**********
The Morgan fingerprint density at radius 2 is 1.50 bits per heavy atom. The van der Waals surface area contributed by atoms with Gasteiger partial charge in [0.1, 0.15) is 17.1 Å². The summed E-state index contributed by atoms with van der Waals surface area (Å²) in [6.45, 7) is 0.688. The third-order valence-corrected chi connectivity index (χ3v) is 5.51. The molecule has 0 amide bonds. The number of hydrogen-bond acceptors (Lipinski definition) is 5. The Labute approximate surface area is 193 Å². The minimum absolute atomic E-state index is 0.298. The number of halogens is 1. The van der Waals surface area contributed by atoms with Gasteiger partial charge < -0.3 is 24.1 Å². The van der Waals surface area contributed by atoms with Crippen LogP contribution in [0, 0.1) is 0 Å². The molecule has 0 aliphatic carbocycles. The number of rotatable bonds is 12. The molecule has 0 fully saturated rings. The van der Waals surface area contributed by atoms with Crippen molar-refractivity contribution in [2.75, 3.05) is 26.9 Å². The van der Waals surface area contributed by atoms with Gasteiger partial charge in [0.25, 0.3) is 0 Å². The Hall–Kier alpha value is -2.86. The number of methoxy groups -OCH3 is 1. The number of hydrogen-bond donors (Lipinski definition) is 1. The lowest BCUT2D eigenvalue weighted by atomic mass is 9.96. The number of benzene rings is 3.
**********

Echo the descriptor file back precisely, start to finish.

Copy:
The Morgan fingerprint density at radius 2 is 1.50 bits per heavy atom. The van der Waals surface area contributed by atoms with Gasteiger partial charge in [0.1, 0.15) is 17.1 Å². The summed E-state index contributed by atoms with van der Waals surface area (Å²) in [6.45, 7) is 0.688. The third-order valence-corrected chi connectivity index (χ3v) is 5.51. The molecule has 0 amide bonds. The number of hydrogen-bond acceptors (Lipinski definition) is 5. The Labute approximate surface area is 193 Å². The minimum absolute atomic E-state index is 0.298. The number of halogens is 1. The van der Waals surface area contributed by atoms with Gasteiger partial charge < -0.3 is 24.1 Å². The van der Waals surface area contributed by atoms with Crippen LogP contribution in [0, 0.1) is 0 Å². The molecule has 0 aliphatic carbocycles. The number of rotatable bonds is 12. The molecule has 0 fully saturated rings. The van der Waals surface area contributed by atoms with Crippen molar-refractivity contribution in [2.75, 3.05) is 26.9 Å². The van der Waals surface area contributed by atoms with Gasteiger partial charge in [0.25, 0.3) is 0 Å². The Hall–Kier alpha value is -2.86. The number of methoxy groups -OCH3 is 1. The number of hydrogen-bond donors (Lipinski definition) is 1. The lowest BCUT2D eigenvalue weighted by atomic mass is 9.96. The number of benzene rings is 3.